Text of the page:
Russell Brand Mocks MSNBC Anchors, Teaches Them a Lesson in "Good Manners"
Who's laughing now? Russell Brand sat in as a guest on MSNBC's Morning Joe show on Monday, June 17, but the fiery comedian was met with some rather unpleasant comments as he tried to promote his upcoming comedy tour, "The Messiah Complex."
"Joining us now, he's a really big deal -- I'm told this, I'm not very pop cultured, I'm sorry -- comedian, movie star, author and host of the show Brand X: Russell Brand," co-host Mika Brzezinski introduced the funnyman, setting the tone for the rest of the oft-uncomfortable interview.
Brand, 38, looked visibly annoyed at the flippant introduction, but tried to stay as professional as possible during the beginning of the conversation. Fellow Morning Joe cohosts Brian Shactman and Katty Kay, however, were more intent on discussing Brand's boots and his tendency to wear chest-baring shirts.
At one point, Schactman even commented that when he listens to Brand on the radio, he "can't understand a single joke" he says.
"You know, funny, the accent," Schactman said. "When I see him in person, it's totally fine. Forgetting Sarah Marshall or the TV show, it's fine, but on satellite radio in the car, I can't understand a single joke you say."
Brand, who was growing increasingly irritated by the journalists' rude banter, replied that Schactman probably shouldn't be listening to jokes while driving anyway.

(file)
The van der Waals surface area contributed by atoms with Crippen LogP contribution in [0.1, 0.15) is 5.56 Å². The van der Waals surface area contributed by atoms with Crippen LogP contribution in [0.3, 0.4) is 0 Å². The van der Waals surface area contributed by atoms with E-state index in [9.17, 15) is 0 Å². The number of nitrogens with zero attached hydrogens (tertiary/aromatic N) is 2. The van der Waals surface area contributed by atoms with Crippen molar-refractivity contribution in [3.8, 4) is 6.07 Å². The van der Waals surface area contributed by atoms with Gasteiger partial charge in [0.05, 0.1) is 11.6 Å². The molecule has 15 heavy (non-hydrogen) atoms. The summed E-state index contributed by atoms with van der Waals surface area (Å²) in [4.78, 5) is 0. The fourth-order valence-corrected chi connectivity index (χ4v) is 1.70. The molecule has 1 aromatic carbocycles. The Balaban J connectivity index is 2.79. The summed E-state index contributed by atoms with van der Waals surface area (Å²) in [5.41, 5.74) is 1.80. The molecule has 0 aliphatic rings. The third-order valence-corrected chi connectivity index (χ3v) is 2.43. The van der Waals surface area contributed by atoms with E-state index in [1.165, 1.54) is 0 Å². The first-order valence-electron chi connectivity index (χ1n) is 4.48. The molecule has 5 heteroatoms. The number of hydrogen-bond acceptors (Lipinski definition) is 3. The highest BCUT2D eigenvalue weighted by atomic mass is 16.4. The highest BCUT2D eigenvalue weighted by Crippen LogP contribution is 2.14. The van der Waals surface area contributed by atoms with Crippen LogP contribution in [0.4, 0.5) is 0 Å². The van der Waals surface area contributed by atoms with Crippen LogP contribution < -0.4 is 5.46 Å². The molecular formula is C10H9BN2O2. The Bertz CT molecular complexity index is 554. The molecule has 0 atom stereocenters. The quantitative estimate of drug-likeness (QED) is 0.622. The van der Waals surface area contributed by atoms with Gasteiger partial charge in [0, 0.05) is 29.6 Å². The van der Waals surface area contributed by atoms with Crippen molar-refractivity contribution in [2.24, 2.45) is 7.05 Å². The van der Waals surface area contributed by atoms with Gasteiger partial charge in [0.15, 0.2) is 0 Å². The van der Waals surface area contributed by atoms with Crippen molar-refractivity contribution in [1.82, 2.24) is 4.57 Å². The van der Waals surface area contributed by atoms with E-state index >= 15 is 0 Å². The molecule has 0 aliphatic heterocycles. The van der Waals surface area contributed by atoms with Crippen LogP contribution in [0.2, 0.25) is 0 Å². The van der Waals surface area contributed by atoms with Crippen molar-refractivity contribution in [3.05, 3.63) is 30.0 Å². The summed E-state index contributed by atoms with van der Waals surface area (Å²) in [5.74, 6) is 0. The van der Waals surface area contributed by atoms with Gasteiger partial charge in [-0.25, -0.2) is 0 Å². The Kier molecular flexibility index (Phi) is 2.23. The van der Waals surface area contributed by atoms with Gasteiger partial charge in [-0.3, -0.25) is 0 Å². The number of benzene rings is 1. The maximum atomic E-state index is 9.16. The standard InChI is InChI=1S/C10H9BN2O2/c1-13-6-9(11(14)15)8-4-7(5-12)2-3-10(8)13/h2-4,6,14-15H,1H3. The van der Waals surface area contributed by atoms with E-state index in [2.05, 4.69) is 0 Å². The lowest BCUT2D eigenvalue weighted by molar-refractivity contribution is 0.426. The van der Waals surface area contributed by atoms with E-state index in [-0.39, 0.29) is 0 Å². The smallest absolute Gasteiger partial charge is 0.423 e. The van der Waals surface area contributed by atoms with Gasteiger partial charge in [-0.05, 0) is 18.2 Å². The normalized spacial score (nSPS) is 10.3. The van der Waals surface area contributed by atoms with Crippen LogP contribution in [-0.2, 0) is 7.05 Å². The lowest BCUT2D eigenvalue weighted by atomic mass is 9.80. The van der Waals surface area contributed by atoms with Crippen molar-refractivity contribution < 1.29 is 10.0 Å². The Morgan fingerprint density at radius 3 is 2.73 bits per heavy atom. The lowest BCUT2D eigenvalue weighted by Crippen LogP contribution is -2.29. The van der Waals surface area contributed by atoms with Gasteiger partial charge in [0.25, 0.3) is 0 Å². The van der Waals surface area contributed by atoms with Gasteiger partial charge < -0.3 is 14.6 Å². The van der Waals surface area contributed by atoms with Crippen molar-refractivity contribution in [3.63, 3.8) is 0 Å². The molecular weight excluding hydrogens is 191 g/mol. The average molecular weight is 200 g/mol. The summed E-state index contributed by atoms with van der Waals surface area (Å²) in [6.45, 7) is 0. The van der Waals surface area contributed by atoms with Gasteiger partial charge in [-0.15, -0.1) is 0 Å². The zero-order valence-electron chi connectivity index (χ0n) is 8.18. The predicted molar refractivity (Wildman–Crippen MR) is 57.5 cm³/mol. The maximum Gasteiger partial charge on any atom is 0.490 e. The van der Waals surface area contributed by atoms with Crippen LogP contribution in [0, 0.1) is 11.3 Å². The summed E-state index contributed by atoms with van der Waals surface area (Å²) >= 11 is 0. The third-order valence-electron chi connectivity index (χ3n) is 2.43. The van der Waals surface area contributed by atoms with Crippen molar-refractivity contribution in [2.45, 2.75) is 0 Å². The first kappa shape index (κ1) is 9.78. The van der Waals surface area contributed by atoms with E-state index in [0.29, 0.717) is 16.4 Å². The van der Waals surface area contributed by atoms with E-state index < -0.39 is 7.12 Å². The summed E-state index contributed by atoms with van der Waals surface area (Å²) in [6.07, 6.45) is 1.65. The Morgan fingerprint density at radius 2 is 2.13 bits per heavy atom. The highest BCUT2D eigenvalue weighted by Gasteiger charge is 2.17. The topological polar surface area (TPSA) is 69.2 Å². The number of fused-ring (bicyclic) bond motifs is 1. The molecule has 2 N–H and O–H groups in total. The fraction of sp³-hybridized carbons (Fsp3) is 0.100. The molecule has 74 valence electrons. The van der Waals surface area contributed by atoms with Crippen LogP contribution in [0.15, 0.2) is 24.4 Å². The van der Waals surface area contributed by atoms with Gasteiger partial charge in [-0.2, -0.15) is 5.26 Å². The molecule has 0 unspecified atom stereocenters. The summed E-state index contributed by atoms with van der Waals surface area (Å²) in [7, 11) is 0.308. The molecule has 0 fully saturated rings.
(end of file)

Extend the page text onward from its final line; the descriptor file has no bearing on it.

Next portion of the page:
Brzezinski, who had been sitting back for much of the boots discussion, at one point asserted that "this is my first Brand experience. It's not listening to him, it's the experience."
"You're talking about me as if I'm not here, as if I'm an extra-terrestrial!" Brand exclaimed. "You shouldn't say 'he' when a person is present. You should refer to the person by their name. That is basic good manners. Is this what you all do for a living?"
Later on, Brand commandeered the show as the three anchors sat by and chuckled nervously.
"You don't have to be superficial," Brand lectured them. "That's the problem with current affairs. You forget about what's important, you allow the agenda to be decided by superficial information. What am I saying? What am I talking about? These things shouldn't …these things are redundant, superficial. Don't do that!"